• domestic violence (the article says the woman got the old lady to smoke crack at least twice);
  • elder abuse (if they have that in that jurisdiction – New York is currently trying to increase the penalties for elder abuse legislatively).

Some people really have a knack for complicating their lives. Had the crack “administrator” simply stole $3,000, she would be charged (under New York law) with larceny in the fourth, or possibly in the third degree. Instead, with one fell swoop, she has racked up an impressive criminal record.

Originally written on May 8, 2007

The U.S. Sentencing Commission recommends lighter minimum sentence for Crack

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Since 1986, a defendant convicted in federal court of trafficking in crack would get the same five-year minimum sentence as a defendant trafficking in cocaine powder. The only difference is that a defendant trafficking in cocaine powder would need 500 grams of it to warrant the minimum five-year prison sentence, while the other defendant would only need 5 grams of crack to get the same sentence. Crack is mainly used by inner-city poor; due to its higher cost, cocaine powder has, until recently, been a drug prevalently used by the rich(er) members of society. Both are essentially the same drug. It doesn’t take a sharp mind to realize the social effect of the disparity in sentencing guidelines.

But, finally, something is being done about it:

“The U.S. Sentencing Commission voted to lower the recommended sentencing range for those caught with 5 grams or more of crack cocaine from 63 months to 78 months to a range of 51 months to 63 months. Those with at least 50 grams should serve 97 months to 121 months in prison, not 121 months to 151 months, as the guidelines now say, the commission said late Friday. ”


Unfortunately, it seems that the Commission’s recommendations might not carry as much weight as it might seem from the article:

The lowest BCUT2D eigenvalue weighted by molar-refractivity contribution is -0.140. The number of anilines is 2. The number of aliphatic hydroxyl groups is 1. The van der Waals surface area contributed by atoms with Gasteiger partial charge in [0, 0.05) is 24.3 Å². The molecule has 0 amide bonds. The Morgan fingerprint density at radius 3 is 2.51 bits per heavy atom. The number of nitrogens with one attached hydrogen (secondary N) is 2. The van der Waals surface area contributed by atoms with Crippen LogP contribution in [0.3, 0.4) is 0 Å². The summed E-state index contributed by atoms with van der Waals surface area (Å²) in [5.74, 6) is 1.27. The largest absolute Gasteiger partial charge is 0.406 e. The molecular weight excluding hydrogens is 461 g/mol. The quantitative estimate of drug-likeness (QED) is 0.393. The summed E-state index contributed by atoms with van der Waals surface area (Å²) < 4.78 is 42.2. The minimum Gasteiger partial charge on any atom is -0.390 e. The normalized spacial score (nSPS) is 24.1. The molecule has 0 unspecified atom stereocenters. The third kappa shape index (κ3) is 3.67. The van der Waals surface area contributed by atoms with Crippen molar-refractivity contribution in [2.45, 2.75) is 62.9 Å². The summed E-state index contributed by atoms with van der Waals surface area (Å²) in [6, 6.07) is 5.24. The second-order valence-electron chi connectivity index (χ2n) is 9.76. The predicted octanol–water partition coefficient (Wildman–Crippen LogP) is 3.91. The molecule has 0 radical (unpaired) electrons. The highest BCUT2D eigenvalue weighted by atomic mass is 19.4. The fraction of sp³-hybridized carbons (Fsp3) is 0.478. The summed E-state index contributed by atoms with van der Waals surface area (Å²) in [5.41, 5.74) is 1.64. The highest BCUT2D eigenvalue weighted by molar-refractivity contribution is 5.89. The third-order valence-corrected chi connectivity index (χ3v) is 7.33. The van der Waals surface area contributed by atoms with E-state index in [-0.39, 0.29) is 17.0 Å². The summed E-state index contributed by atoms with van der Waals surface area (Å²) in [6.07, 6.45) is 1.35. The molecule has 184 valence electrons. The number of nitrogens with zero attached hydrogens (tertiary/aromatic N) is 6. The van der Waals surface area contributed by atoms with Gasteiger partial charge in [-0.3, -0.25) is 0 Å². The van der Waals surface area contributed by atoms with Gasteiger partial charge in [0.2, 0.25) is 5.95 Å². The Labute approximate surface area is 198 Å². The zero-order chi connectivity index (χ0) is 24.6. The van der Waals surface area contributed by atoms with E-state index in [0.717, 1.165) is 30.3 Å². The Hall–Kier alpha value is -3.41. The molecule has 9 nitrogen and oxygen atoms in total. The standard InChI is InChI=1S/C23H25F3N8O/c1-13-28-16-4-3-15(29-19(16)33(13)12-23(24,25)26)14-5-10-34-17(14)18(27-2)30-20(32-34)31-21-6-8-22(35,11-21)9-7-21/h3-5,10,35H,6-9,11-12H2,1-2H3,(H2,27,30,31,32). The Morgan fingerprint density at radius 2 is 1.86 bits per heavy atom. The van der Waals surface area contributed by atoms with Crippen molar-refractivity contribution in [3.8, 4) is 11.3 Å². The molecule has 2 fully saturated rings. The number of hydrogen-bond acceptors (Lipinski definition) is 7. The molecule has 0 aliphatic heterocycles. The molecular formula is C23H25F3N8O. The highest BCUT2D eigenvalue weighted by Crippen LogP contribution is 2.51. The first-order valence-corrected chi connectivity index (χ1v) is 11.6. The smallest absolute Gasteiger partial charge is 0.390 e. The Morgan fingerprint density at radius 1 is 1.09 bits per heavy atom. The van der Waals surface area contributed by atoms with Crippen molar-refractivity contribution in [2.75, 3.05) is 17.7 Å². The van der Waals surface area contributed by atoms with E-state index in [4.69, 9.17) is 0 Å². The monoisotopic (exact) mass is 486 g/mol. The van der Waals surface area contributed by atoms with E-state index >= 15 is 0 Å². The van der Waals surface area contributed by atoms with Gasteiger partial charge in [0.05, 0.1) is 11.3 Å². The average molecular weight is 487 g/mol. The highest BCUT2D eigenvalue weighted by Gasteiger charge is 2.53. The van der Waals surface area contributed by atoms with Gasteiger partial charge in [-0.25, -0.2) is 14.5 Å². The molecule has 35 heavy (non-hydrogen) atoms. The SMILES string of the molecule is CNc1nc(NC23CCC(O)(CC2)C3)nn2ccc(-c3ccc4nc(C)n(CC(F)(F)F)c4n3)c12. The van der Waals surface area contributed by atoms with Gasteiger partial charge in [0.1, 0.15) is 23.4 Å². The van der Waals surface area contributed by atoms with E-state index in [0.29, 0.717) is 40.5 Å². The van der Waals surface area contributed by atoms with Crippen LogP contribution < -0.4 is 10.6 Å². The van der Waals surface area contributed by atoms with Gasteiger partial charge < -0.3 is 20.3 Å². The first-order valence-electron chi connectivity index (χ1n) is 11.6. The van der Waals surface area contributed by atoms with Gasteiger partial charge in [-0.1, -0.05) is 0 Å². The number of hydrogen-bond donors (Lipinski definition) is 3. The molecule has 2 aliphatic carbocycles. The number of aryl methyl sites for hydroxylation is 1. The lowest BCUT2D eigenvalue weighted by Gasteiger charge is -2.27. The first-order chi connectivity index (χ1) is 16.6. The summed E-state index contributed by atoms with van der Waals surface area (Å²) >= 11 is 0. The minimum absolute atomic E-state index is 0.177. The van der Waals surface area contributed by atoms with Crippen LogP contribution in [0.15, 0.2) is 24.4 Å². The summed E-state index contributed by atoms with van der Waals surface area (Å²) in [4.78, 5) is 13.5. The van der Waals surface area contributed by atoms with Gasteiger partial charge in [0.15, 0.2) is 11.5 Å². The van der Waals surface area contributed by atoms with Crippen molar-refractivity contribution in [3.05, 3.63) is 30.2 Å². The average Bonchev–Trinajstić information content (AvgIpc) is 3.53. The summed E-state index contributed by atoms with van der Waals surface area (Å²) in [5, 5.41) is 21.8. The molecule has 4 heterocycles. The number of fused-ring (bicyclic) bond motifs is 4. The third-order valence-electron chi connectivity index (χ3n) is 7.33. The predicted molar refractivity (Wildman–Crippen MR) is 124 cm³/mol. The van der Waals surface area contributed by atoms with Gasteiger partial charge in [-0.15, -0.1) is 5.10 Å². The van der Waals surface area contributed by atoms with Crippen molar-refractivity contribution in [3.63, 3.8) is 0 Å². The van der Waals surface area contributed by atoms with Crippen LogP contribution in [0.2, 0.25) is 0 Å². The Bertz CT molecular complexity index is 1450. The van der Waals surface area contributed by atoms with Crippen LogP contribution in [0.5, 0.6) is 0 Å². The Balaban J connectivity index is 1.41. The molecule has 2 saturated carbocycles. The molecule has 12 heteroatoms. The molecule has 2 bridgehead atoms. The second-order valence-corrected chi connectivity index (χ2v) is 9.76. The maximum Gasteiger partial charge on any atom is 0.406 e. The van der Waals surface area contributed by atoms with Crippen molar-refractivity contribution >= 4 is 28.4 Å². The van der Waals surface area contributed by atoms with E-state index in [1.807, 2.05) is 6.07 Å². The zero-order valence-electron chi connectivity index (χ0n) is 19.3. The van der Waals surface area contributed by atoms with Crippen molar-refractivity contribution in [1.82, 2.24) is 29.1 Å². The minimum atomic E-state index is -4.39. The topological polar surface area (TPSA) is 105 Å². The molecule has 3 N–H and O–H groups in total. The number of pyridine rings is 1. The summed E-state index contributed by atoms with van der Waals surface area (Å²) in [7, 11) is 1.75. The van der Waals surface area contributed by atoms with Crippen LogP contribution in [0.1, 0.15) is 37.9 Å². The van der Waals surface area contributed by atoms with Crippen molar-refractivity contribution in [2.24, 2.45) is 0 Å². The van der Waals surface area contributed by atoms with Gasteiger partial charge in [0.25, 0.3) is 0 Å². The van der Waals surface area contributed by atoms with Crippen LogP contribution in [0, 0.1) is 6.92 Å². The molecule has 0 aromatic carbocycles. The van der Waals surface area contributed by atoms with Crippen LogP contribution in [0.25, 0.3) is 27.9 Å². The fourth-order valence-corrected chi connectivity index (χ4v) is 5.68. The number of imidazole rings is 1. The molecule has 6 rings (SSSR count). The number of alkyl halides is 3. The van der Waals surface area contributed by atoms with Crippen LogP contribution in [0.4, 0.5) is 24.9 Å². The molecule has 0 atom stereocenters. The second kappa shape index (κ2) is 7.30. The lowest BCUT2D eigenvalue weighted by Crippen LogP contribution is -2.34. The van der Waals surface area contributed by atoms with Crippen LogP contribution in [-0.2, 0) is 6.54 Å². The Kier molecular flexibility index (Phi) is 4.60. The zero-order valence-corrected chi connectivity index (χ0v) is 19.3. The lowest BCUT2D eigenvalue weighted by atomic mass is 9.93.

“This is the fourth time the commission, an independent agency in the judicial branch, has recommended that Congress narrow the sentencing gap. Previous recommendations, which were not adopted, have included raising the penalties for powder cocaine and lowering them for crack.”

Quoted from the article above

Turning to our nation’s highest court would confirm how toothless the Commission’s recommendations can be. In Neal v. United States (1996), Justice Kennedy writes:

“Once the Court has determined a statute’s meaning, it adheres to its ruling under stare decisis and assesses an agency’s later interpretation of the statute against that settled law. It is the responsibility of Congress, not this Court, to change statutes that are thought to be unwise or unfair.”

So, the ball is squarely in Congress’ court (no pun intended, I suppose). I wonder how many Congressmen would vote for [sic] softer punishments for crack dealers

For more on the impact of this disparity in sentencing guidelines, see the excerpts from the dissent by Justice Stevens in United States v. Armstrong et al. (1996).

Originally written on May 2, 2007